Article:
Republic of Macedonia

Greek coasts
Greek coasts

Macedonia is right at the heart of the Balkans, and most travellers to the region pass through it at some stage, yet it remains something of an unknown quantity where tourism is concerned. At an official level there seems to be little interest in attracting visitors, especially independent travellers; even Albania and Bosnia receive more coverage in the travel press than Macedonia. Those travellers who do visit find a welcoming and laid-back country, where change seems to happen at a slightly more measured pace than in other parts of the Balkans. The obvious place to start is Lake Ohrid, deservedly one of the most-loved destinations in the Balkans. Independent travellers who make time to explore the rest of the country are likely to find it equally rewarding.

Where to go: some suggestions

Lake Ohrid, tucked away in Macedonia’s southwestern corner, is undoubtedly the country’s top attraction. It offers to opportunity to mix a little history and culture with a lot of relaxation, all against a background of imposing mountains and shimmering water. The old town of Ohrid, with its array of churches and old-style houses, is the focus for the area, but there is much else to explore. You could easily spend a week or more visiting monasteries, boating on the lake, hiking in the empty expanses of Galičica National Park, or enjoying the quieter surroundings of Prespa Lake.

If you succeed in dragging yourself away from Ohrid, you won’t have to travel very far to find other places of interest, whether you head east or north. Immediately to the east is the Pelagonia region. Among the sights here are glacial lakes in Pelister National Park, eclectic architecture in Bitola, elegant houses in the mountain town of Kruševo, and a 360 degree view from Markovi Kuli, near Prilep. Your most memorable experience in this region may be a hike through rugged countryside from Prilep to the spendidly isolated Treskavec Monastery.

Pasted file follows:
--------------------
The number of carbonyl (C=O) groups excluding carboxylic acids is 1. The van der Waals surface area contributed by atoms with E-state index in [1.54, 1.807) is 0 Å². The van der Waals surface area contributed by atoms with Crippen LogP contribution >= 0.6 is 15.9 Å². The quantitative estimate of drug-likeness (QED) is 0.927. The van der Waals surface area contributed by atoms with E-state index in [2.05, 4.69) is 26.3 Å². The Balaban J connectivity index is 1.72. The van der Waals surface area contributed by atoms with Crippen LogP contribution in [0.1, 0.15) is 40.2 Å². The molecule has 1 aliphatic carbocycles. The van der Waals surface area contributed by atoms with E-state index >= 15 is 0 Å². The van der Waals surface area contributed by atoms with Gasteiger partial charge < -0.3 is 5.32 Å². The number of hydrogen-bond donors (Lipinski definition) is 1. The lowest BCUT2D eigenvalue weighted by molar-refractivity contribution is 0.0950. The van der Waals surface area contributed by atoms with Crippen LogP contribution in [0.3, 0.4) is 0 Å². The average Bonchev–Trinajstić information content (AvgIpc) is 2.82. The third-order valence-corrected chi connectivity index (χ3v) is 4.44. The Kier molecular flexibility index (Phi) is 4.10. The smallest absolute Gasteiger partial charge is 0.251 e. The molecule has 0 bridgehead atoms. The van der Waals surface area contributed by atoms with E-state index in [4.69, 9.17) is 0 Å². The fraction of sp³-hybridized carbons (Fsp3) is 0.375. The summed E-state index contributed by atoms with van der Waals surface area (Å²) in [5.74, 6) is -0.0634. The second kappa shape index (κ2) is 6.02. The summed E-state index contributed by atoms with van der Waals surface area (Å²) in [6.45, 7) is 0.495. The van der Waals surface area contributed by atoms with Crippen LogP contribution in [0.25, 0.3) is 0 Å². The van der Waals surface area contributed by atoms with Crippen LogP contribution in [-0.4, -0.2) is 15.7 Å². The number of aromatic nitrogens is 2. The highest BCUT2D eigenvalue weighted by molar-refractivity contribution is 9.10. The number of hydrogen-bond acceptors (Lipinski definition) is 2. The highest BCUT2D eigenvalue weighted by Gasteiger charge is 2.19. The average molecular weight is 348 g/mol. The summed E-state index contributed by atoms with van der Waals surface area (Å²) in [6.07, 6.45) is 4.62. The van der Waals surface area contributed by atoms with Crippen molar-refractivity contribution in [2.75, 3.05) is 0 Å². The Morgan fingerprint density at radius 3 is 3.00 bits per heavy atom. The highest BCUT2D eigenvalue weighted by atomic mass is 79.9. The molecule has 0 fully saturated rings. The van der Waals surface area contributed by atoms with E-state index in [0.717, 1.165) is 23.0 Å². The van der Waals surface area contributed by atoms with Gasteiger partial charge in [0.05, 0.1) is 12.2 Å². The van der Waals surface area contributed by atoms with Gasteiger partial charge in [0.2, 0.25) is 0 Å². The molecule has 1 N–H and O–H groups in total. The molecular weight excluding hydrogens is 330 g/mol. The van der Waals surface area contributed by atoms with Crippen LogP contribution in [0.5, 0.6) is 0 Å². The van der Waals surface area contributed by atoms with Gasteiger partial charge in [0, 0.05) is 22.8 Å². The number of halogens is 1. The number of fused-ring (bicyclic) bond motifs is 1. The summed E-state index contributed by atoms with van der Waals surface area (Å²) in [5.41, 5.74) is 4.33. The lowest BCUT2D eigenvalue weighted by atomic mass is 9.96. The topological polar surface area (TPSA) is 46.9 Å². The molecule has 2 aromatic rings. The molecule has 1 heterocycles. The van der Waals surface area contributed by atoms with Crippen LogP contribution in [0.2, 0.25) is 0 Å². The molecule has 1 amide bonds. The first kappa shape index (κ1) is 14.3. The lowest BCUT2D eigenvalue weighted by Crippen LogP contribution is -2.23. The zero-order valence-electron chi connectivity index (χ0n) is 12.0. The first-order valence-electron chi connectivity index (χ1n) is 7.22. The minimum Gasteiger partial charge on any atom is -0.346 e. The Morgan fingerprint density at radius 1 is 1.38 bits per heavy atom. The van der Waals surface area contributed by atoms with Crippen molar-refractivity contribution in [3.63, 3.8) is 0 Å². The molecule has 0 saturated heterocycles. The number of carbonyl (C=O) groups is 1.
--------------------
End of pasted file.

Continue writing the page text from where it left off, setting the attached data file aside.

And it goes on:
Alternatively, head north from Ohrid to the Mavrovo region, ideally on the scenic back road through Struga and Debar. Here you’ll find another national park, traditional villages such as Galičnik, and Sveti Jovan Bigorski Monastery, considered to be one of the most beautiful in Macedonia.

From either Pelagonia or Mavrovo you are well placed to head to Skopje. It must be admitted that Skopje is not of Europe’s most popular capital cities among travellers, and it doesn’t always make a good first impression. But once you look beyond the concrete, Skopje’s bazaar area is one of the most interesting in the Balkans, and the city is an excellent base for excursions: hiking around Lake Matka, admiring the Byzantine art at Sveti Pantelejmon monastery, or visiting some of Macedonia’s most impressive examples of Islamic architecture in nearby Tetovo.

If Macedonia as a whole is not exactly swamped by foreign tourists, Eastern Macedonia is even less visited. Although there are quite a few sights of interest, they are further apart than in the west, leading many travellers to overlook the region – I am guilty of this myself. Of the region’s many monasteries, the largest and most visited (by Macedonians) is Sveti Joakim Osogovski. In a wooded valley near the otherwise unremarkable town of Kriva Palanka on the main Skopje-Sofia road, the monastery’s 12-domed main church dates from the 19th century; the lively atmosphere is quite different from the crumbling mediaeval monasteries elsewhere in the country.